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Brighter picture of church energy use

This page presents information gained, and lessons gleaned, from energy figures in Parish Annual Returns from 2005 to 2014. For a further report on 2015 figures, see Record Annual Returns show ups and downs of energy and carbon saving.

2016 showed net savings by our churches since 2005 as 14.1% for energy and 10.4% for carbon. This is less progress than we would wish for. However low energy lighting is being rolled out more and more, which we hope may lead to the graph ‘heading south’ again.

See also Route 2050, the Diocese of London’s campaign to reduce its energy use and carbon emissions.


In 2007, parishes returned their first report of energy figures, including for 25% of churches in 2005. By 2011, figures were returned for 40% of churches. Four years later, that return rate had risen to 47.5%.

That represented a great response from parishes. We’re very grateful for the efforts of so many volunteers in parishes around the Diocese.

During the years since we started collecting and analysing energy data, we have refined our analysis and improved the resolution.


First, what have we learnt, and what are the key messages for us to take from all this effort?

Well, we have good reason to persevere, saving energy, and costs, and carbon emissions too.

Performance up to 2010 left us within striking distance of our then short-term target of 20.12% savings by 2012. This pattern of improvement was maintained in 2011. However there was a reversal in 2012.

Efforts have since been made to return to the improving curve seen from 2005-2011. 2013 became our best year ever, posting 23.2% savings in energy, translating into 15.9% savings in carbon emissions. But then we fell back again in 2014, to 17.8% and 10.4% savings in energy and carbon respectively.

The good news is that although some years show peaks, other show troughs and most are on an intermediate trend line. That trend is steadily down, while the peaks and troughs are getting less each time as well (so far at least).

So what should we do to sustain year on year energy and carbon savings?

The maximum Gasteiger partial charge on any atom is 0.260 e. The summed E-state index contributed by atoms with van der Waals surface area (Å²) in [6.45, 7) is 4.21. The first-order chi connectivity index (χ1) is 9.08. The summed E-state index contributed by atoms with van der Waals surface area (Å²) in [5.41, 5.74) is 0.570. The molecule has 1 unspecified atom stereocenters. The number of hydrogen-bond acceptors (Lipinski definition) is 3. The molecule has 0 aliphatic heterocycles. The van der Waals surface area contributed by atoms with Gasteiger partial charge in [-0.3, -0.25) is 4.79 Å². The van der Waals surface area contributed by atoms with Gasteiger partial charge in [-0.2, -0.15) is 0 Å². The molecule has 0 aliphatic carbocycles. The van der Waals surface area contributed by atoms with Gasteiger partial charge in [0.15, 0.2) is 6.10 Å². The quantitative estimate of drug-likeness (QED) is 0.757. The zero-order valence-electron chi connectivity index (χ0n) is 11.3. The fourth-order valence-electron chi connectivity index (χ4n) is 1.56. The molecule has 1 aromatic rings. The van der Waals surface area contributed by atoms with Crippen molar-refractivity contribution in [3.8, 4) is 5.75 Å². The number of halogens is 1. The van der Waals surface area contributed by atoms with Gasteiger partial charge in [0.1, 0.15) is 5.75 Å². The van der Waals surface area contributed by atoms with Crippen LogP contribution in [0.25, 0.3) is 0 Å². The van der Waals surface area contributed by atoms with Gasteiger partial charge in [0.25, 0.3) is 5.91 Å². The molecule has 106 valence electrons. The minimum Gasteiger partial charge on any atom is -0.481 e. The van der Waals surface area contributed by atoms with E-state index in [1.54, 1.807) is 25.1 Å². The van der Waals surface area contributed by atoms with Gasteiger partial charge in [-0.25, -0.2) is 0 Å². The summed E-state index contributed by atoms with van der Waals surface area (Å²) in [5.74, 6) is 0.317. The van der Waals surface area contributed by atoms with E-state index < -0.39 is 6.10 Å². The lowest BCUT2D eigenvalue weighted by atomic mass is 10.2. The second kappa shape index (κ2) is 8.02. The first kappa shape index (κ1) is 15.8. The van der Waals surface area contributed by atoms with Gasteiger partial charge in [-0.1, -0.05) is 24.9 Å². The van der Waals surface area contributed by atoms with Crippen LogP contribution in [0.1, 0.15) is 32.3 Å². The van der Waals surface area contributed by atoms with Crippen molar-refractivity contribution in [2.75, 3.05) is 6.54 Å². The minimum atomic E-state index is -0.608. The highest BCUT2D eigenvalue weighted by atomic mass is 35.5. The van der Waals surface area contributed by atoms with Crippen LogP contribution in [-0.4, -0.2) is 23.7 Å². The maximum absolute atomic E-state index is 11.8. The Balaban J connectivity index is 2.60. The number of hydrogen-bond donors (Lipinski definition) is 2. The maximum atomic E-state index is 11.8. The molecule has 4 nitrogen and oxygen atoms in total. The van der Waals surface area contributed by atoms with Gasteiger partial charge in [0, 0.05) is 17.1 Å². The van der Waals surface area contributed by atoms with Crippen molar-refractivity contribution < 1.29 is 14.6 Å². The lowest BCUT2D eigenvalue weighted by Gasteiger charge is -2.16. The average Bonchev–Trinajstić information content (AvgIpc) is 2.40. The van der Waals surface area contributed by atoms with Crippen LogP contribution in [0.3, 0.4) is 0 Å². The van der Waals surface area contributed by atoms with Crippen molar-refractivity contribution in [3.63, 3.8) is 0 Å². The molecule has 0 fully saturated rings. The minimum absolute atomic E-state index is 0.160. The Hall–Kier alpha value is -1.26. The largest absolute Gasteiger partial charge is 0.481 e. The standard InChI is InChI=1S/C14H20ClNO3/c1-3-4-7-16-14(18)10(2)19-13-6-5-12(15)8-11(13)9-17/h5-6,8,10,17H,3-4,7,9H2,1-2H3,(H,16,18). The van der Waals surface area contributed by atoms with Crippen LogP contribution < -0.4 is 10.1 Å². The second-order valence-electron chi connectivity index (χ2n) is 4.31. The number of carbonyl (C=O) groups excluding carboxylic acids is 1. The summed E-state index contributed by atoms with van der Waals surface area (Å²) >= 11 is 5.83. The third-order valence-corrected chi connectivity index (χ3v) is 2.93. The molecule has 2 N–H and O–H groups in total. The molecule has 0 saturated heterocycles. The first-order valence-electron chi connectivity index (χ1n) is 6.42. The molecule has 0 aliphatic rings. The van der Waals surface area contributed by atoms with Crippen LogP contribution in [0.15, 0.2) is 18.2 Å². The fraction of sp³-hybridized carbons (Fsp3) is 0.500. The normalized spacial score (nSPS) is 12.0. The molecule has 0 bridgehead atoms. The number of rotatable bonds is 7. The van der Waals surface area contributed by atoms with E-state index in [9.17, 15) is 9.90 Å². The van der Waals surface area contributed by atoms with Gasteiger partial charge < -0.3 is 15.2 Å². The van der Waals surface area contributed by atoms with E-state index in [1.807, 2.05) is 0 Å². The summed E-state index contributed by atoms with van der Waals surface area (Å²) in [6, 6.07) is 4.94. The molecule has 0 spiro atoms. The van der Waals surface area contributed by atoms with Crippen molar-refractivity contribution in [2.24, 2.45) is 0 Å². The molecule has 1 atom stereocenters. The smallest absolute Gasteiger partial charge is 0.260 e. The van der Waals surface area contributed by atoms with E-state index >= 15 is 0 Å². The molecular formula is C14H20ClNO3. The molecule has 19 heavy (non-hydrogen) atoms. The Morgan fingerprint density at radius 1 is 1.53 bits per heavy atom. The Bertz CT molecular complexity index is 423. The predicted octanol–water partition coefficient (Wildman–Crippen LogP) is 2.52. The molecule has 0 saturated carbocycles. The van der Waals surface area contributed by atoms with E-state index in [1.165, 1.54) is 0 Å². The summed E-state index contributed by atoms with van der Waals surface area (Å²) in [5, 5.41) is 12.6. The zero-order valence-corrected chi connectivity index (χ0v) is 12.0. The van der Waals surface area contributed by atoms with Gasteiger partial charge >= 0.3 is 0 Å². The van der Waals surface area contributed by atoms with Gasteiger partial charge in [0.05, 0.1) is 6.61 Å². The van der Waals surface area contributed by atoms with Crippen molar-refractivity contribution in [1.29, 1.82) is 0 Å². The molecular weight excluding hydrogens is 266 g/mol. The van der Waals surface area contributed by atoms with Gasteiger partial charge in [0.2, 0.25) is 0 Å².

• Change light bulbs to low energy types if you haven’t already – one of our Three Basic Steps. St Hilda Ashford is one of many churches that have completed this exercise – St Hilda’s have reported an 80% saving in their electricity consumption!
  • Keep paying attention to the simple things – switching off unneeded lights, closing doors to stop draughts, not boiling a full kettle for just one or two cups – every unit of energy we can save adds up over the year;
  • During the winter, concentrate heating where possible in occupied zones – the front of the church, the office/smaller meeting rooms during the week. Adjust radiator thermostats where we’ve got them. Maybe turn off in little-used areas, lobbies etc where people have their coats on;
  • For milder weather – many churches have turned down their thermostats; please do this if you haven’t yet. Our rule of thumb: turn down by 1 deg C;
  • But when it’s freezing outside, turn up the gas a little, temporarily – in preference to bringing in portable electric heaters. Use these very sparingly if at all – their energy and carbon efficiency is very poor, very counter-productive;
  • Turn down the heat again promptly at the end of every cold snap;
  • Make sure timings are right to warm up just in time for services (and check they are adjusted when the clocks change, March and October).

The main message is – try to concentrate on saving electricity! It’s much more carbon intensive than gas. Gas use in our churches has plummeted while electricity use has remained fairly steady – even though many churches now have low energy lighting. This must be due at least in part to hi-tech systems which use electricity – IT, audio-visual systems, amplification for bands etc.

Stewardship and leadership

Our principal efforts are about saving energy and carbon emissions from our churches.

We want to save money too, nothing wrong with that – far from it. It’s just good stewardship.

Church and home

As a church and a diocese, we must put our own house in order first.

Then let’s take home with us what we learn in the pew!

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